Ferdinand Magellan (Portuguese name Fernão de Magalhães, 1480- 27 April 1521) was a Portuguese explorer who led the Spanish-commissioned expedition to the islands of Southeast Asia or “East Indies” with the fleet known as the Armada de Molucca , resulting in the first circumnavigation of the Earth that was completed by one of his crews, Juan Sebastian Elcano.
Magellan was born in Portugal in 1480 to parents of minor Portuguese nobility. After their deaths, he became a page to Queen Leonor, consort of King John II of Portugal, at age 10. He studied at Queen Leonora’s School of Pages in Lisbon. Among his favorite subjects were cartography, astronomy, and celestial navigation1.
While at the court, he was exposed to stories of Portuguese and Spanish rivalry for sea exploration and spice trade2. He was intrigued and developed and interest in maritime discovery.
In early 1505, Magellan enlisted in the first viceroy of Portuguese India—the fleet of Francisco de Almeida. It was sent by King Manuel, King John II's successor, to check Muslim sea power along the African and Indian coasts and to establish a Portuguese presence in the Indian Ocean. He participated in several expeditions in India and Africa for seven years and became wounded in several battles.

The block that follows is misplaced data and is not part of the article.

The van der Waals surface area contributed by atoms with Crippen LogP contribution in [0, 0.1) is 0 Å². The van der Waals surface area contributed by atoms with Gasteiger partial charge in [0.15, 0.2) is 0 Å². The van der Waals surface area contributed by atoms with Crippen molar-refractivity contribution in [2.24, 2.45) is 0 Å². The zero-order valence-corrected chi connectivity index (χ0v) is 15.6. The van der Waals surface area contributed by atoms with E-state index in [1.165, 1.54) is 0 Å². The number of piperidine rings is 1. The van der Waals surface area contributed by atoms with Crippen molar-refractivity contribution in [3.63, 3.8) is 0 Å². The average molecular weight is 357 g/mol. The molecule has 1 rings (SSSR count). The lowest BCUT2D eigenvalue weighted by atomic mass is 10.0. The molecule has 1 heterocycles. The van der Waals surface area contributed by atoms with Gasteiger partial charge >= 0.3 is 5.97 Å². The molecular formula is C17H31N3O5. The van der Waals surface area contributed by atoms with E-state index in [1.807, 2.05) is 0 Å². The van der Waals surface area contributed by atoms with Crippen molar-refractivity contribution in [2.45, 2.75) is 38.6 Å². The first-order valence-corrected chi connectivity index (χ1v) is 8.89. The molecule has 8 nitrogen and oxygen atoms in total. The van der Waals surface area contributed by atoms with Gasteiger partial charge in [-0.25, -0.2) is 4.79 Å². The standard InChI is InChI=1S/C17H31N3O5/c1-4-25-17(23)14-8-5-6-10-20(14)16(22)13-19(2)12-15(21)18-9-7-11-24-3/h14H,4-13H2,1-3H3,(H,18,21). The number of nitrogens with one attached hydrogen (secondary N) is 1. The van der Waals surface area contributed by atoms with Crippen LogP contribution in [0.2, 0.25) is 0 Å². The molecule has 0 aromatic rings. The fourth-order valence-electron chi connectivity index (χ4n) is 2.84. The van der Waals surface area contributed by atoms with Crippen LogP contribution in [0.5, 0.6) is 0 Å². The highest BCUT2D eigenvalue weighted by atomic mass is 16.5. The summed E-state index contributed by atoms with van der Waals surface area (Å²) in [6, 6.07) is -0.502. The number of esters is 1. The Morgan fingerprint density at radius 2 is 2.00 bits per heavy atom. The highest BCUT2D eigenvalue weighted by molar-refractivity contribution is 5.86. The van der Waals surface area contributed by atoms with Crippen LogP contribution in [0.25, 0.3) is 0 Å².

In November 1506, Magellan sailed with Nuno Vaz Pereira to Sofala on the Mozambique coast, where the Portuguese had established a fort.3 Magellan was back in India in 1507. On 2 to 3 February 1509, he was part of the Portuguese fleet who defeated a Muslim fleet in the great Battle of Diu. The former gained supremacy over most of the Indian Ocean.
He reached Cochin (Kochi, India) in the fleet of Diogo Lopes de Sequeira and left for the Malacca (Melaka, Malaysia). He was sent to warn the commander of the Portuguese ships in Malacca of the impending attack by Malays. He saved his close friend, Portuguese explorer Francisco Serrão. His attempt to return to Portugal afterward was unsuccessful.